Part I of a post based on a paper I am co-authoring with Bryan Mabee, Senior Lecturer at Queen Mary, University of London. Bryan is the author of Understanding American Power (Palgrave, 2013), The Globalization of Security (Palgrave, 2009) and co-editor with Alejandro Colás, Mercenaries, Pirates, Bandits and Empires (Hurst/Oxford University Press, 2010). The paper is being prepared for “Militarism and Security,” a workshop organized later this month at the School of Global Studies, University of Gothenburg by Anna Stravianakis (for her latest appearance on this blog see The Dissonance of Things No 3) & Maria Stern.
Update: Part II added on 18/03/17.
With Donald Trump as the president of the United States, militarism is once again becoming a hot topic. Trump’s appointment of right-wing generals to senior posts in both the White House and his cabinet legitimate militaristic policy discourses and positions, as do the president’s pronouncements about the need to “modernize” the country’s nuclear capability, put America’s enemies “on notice,” massively “rebuild” the military, hold “more military parades” in American cities, deploy the national guard to “restore order” (and possibly “hunt illegal immigrants”) and “streamline” U.S. defence exports.
And all of this is only the proverbial tip of the iceberg. For one thing, the Trump presidency merely empowers an already deeply militaristic and militarized American culture, one that is forever in love with guns and prisons and forever reticent to acknowledge the inherently racialized dimensions of both. For another thing, Trump’s top advisor is the “ethnonationalist” Steven Bannon, who is so influential in the White House that some describe him, tongue only halfway in cheek, as the actual president of the United States. Apparently, Bannon reasons that war between the U.S. and China is likely, given the thorny nature of international disputes in the South China Sea. One could in fact say that beneath the visible iceberg lie powerful and long-standing militarized realities—most of which have been ignored, temporized or marginalized in the earlier, ‘normal’ periods.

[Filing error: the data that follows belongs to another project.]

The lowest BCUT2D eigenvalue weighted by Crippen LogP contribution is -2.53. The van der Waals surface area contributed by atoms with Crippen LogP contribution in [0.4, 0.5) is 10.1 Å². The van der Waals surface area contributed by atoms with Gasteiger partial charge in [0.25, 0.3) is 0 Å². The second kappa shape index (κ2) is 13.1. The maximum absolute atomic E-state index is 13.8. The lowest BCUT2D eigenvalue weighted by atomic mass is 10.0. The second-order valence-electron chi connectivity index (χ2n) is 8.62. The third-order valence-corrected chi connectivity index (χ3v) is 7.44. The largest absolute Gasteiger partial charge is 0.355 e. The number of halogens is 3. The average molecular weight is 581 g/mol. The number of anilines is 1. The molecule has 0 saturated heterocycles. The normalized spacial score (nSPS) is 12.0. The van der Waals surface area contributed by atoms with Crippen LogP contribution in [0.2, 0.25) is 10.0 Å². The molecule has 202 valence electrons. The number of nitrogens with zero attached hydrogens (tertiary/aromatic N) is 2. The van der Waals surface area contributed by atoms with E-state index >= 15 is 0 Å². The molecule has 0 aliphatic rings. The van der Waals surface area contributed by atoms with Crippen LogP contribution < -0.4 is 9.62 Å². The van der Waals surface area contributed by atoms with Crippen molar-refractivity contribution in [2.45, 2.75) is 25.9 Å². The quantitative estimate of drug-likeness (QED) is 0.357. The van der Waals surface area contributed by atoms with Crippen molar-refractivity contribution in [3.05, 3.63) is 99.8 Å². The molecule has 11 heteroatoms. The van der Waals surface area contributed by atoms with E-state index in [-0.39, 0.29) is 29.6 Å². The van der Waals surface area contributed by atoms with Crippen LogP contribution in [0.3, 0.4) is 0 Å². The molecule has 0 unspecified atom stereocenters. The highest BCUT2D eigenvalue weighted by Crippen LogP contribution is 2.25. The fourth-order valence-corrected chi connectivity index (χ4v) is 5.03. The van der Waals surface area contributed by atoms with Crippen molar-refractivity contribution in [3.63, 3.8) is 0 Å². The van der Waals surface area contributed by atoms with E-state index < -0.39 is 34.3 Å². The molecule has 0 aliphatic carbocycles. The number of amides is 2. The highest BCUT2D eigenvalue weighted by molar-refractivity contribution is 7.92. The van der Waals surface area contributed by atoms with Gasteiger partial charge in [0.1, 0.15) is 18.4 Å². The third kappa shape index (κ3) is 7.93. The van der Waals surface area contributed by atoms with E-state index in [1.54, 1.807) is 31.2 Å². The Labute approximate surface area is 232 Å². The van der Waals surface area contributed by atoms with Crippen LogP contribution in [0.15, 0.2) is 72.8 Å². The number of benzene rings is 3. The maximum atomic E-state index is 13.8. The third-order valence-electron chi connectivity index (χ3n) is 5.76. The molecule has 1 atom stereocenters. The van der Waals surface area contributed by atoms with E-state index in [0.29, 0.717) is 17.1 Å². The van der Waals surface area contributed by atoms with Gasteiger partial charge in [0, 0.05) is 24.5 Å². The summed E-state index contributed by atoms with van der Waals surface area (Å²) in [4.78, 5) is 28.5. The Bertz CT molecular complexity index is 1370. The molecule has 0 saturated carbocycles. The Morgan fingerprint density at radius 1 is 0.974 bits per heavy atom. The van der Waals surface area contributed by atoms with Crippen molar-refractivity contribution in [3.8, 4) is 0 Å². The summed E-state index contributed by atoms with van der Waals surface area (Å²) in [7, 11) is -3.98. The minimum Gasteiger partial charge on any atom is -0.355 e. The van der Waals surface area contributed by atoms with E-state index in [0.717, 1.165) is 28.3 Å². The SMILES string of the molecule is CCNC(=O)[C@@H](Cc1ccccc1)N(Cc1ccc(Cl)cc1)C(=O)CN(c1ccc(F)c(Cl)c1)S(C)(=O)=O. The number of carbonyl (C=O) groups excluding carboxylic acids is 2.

Can Critical Security Studies (CSS) help us illuminate militarism in the age of Trump? On one level, yes. Militarism is central to the field’s go-to framework on securitization—meaning, the scrutiny of the ways in which constitutional or ‘normal’ politics are transformed, via speech acts, into ‘exceptions’. The above image, Trump signing the Executive Order banning immigrants, dual nationals and US residents with citizenships from seven Muslim-majority countries from entering the country, suspend refugee admission and bar all Syrian refugees indefinitely, can be said to capture ‘exceptionalist militarism’ at work. Yet, beyond theorizing this one form of militarism, CSS has mostly been silent on the ‘classic’ concern of the literature on militarism—its sources, consequences, and the changing character.
In this two-part post we build on insights from historical sociology to develop a typology of militarism that CSS schools could consider as they try to make sense of political violence today.